Alternatively semi-circles of fabric, ribbon or knitted semi-circles could be used as tummy feathers and of course you can use more than 9 and layer them together.

Assembly
Stitch the 2 sides of the owl body together with mattress stitch beginning with the sides and bottom of the owl. Leave the top open so you can attach the ears to the slopey side bits of the top of the owl head area.


Before attaching the ears to the owl body, fold them in half and seam down one side of the ear like this to make a triangle:

Seaming one side of the ear to make a triangle.

Attach the ears to the sides of the owl’s head with mattress stitch.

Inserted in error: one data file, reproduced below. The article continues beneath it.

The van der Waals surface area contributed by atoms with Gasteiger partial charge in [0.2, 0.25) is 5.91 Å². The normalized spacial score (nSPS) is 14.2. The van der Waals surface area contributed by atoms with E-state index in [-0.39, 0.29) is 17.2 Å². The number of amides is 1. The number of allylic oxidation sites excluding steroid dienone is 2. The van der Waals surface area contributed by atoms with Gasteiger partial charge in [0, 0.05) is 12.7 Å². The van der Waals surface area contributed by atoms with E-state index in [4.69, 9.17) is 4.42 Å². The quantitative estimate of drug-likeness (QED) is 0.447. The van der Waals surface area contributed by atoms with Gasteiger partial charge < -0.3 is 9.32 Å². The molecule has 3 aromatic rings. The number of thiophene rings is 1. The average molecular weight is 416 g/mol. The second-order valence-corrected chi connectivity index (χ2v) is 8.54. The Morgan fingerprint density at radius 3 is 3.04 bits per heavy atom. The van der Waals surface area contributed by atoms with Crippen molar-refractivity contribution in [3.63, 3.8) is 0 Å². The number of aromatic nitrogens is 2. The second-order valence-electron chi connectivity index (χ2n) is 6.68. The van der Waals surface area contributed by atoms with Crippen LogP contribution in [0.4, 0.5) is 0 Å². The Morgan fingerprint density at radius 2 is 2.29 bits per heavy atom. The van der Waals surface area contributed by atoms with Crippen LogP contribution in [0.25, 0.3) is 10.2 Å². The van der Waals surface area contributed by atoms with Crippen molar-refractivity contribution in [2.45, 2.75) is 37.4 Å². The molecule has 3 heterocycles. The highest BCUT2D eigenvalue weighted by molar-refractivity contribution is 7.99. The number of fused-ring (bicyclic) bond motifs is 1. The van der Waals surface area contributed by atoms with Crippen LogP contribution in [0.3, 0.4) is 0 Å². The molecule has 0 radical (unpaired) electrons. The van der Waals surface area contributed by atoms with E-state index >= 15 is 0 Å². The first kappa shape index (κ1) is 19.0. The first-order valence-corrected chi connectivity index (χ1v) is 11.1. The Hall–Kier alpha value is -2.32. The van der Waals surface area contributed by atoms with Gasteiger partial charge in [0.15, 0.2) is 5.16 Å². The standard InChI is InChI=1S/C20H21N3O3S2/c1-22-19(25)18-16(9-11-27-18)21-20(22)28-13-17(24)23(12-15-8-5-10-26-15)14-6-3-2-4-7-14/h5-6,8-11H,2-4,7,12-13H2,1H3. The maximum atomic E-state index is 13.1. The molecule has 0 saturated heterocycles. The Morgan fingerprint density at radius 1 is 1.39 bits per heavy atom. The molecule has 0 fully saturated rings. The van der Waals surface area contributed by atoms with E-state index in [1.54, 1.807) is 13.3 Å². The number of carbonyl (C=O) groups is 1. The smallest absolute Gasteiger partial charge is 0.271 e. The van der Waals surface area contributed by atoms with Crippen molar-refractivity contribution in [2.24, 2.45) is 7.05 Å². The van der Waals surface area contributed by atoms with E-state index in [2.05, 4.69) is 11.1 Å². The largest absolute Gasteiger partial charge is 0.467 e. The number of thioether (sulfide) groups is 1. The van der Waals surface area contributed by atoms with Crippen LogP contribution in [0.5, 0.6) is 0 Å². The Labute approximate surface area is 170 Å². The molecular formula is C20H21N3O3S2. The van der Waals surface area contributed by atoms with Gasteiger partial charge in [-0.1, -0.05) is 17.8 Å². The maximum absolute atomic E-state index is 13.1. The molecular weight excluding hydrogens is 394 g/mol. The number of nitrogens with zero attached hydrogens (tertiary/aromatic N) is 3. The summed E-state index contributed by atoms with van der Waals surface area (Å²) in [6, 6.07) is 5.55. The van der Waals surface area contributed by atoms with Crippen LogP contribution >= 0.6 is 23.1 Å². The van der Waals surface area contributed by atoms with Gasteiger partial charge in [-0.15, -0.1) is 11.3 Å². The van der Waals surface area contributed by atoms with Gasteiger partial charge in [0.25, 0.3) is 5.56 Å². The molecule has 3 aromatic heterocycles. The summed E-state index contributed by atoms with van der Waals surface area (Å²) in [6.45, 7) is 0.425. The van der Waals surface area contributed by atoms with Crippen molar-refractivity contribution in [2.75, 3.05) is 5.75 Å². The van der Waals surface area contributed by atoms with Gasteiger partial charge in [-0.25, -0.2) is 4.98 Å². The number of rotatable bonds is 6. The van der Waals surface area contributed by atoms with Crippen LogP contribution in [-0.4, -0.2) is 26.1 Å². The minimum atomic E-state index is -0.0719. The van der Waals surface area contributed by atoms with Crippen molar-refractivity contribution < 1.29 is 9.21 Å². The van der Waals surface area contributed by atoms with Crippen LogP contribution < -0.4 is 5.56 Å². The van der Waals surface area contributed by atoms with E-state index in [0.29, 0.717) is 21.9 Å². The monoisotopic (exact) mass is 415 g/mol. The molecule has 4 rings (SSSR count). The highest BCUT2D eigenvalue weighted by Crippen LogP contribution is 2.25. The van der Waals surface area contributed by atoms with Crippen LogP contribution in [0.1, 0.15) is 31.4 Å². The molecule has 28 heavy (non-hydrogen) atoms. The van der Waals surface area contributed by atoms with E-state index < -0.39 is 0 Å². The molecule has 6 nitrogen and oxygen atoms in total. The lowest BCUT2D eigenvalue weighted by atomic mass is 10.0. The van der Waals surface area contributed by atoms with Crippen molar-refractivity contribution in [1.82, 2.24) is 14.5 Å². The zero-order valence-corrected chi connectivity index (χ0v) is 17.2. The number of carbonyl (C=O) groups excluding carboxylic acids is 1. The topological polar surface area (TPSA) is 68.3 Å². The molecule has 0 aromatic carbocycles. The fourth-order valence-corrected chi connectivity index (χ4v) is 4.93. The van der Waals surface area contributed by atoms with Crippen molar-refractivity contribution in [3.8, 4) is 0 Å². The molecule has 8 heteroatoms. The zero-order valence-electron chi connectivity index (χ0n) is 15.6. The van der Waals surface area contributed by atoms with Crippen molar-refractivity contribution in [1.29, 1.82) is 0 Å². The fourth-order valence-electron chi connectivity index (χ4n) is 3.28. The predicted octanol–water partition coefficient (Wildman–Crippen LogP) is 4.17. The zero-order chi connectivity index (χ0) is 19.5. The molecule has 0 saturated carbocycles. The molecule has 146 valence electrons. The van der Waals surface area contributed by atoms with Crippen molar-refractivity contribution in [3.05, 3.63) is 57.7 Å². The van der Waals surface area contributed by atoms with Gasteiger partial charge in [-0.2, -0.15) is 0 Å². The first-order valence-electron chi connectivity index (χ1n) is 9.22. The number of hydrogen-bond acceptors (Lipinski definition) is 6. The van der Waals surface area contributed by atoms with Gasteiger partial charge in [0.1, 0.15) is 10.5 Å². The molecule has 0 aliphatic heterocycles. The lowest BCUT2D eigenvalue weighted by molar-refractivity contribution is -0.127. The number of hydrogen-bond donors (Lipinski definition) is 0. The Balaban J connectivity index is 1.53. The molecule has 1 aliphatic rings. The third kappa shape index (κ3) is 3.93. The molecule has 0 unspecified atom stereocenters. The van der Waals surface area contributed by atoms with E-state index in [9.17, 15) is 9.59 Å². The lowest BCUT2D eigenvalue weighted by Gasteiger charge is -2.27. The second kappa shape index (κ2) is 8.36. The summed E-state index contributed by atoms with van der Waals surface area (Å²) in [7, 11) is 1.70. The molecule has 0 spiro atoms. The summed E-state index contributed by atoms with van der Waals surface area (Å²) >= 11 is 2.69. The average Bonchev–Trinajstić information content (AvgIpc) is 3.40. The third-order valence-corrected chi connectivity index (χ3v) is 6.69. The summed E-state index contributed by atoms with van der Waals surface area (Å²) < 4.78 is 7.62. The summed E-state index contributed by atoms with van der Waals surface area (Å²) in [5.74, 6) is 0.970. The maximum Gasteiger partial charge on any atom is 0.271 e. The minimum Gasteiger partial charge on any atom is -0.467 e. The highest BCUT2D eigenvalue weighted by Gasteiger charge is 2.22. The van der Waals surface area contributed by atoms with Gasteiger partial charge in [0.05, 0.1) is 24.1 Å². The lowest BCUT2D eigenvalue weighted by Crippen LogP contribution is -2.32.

All stitched together ready to be filled with squishy Fiberfill goodness!
Sew up the owl’s head neatly so the seam doesn’t show. I did a kind of mattress stitch however I’m sure kitchener would also work.

Mattress stitch the top after stuffing with Fiberfill.

Attach the tummy feathers by stitching them to the body of the owl with the 20cm tail and weave in the cast-on end.
Embroider the eyes and beak in a contrasting colour.
Settle your owl onto the sofa for a relaxing nap!

Copyright KnittingPony. For personal use only. Please do not sell any Sleepy Owl cushions you make from this pattern, or distribute or sell this pattern. Please contact me for any other information or for any errata submissions.


Monday, 1 August 2011

Tiny Tooth Free Crochet Pattern


Teeny tiny toof is teeny
This tiny tooth is a quick and easy project and requires little in the way of time or materials. Knowledge of the magic loop/adjustable ring method (search on Google) for starting crochet in the round, and experience of crocheting in the round would be helpful as it’s a tiny bit fiddly due to the size of the project.